Tuesday, August 15, 2006

Human rights fears 'block security'

Measures which could help security at airports are already available, but not widely implemented because of human rights concerns, it has been claimed. Flight International magazine operations and safety editor David Learmount said low dose x-ray machines could scan passengers for secreted items, even those hidden in body cavities.

But Mr Learmount said the reason they were not used was because of civil liberties' worries about the violation of privacy: "The technological advances are out there, but they are not being used. There may well have to be law changes and attitude changes and those are not easy to bring about." He added: "People have frequently tried to carry drugs in body cavities, so why not components of explosives?"

He cited procedures at Moscow's Domodedovo Airport, which changed after two female suicide bombers hid their explosives under voluminous Muslim dress, boarded separate planes and detonated blasts moments apart in mid-air in August 2004. "Domodedovo has since evolved a policy whereby if Muslim women will not be wanded or hand searched, they have to stand in an x-ray machine. It is a low dose x-ray machine. "I went and stood in it, and they told me how many years I had been smoking, how many years ago I gave up, they could see every filling in my head ... If I had tried doing anything with secreting a bag of explosive material in plastic, material in a body cavity, that would have been totally visible. Why do we not do this? Human rights."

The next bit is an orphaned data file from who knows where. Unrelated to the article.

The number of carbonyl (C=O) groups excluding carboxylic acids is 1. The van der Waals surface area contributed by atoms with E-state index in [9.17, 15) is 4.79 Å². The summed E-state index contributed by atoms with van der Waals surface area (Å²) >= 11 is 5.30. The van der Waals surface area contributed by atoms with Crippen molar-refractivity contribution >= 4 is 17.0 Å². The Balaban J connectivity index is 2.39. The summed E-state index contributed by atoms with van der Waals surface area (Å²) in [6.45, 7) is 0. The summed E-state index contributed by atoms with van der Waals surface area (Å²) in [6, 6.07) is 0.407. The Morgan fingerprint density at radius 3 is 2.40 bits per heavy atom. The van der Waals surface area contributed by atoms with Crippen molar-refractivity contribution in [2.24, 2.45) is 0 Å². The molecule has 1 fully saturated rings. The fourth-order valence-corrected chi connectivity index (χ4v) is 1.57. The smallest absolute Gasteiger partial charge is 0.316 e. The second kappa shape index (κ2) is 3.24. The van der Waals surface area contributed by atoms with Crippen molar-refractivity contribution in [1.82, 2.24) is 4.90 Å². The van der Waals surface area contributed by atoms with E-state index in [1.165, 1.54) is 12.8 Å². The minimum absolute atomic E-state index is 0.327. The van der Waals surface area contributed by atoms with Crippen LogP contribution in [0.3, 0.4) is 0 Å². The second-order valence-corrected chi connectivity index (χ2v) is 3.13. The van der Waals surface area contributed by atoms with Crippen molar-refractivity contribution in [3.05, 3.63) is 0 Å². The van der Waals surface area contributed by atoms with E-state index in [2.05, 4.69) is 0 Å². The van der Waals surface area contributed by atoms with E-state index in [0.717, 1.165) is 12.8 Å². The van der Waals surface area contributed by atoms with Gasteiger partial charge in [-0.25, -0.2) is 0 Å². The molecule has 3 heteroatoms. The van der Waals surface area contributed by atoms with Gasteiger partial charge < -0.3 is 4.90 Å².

He said there were various forms of such systems, with others giving a low dose of radiation, but not using x-rays. He cited another "quite clever" system, which can "see" through layers of soft material, its makers said, using incidental millimetre-wave radiation reflected off the human body. Mr Learmount said the technology had been tested on random volunteers at British airports but, in indicating problems, pointed to the high profile case of singer Diana Ross, who was arrested, but later freed without charge after an altercation with a security guard who had frisked her at Heathrow Airport in 1999.


"Vilification" confusion in the Australian State of Victoria

In multicultural Victoria, it's quite a feat to infuriate the Jewish and Muslim communities at the same time. Yet that is precisely what Liberal leader Ted Baillieu has done this week with his jumbled stance on racial vilification laws. He managed to find himself wedged on the issue even though the laws were passed five years ago and last amended more than three months ago.

The catalyst for his woes was a rally outside parliament led by firebrand Christian cleric Danny Nalliah, who was found to have vilified Muslims after his church dubbed them demons. liars and terrorists. On the eve of the rally, Baillieu reportedly decided to drop his predecessor Robert Doyle's opposition to the laws.

The problem was, Liberal justice spokesman Andrew McIntosh was scheduled to address the rally of evangelical Christians, who had been worked into a lather by Nalliah's fiery rhetoric. At the rally, Mclntosh was heckled over his party's new stance; before long, he declared, the Liberals would "repeal and rewrite" the relevant act. His comments, although short on specifics, satisfied the 400 or so people on parliament's steps, sparked concerns within the Muslim and Jewish communities.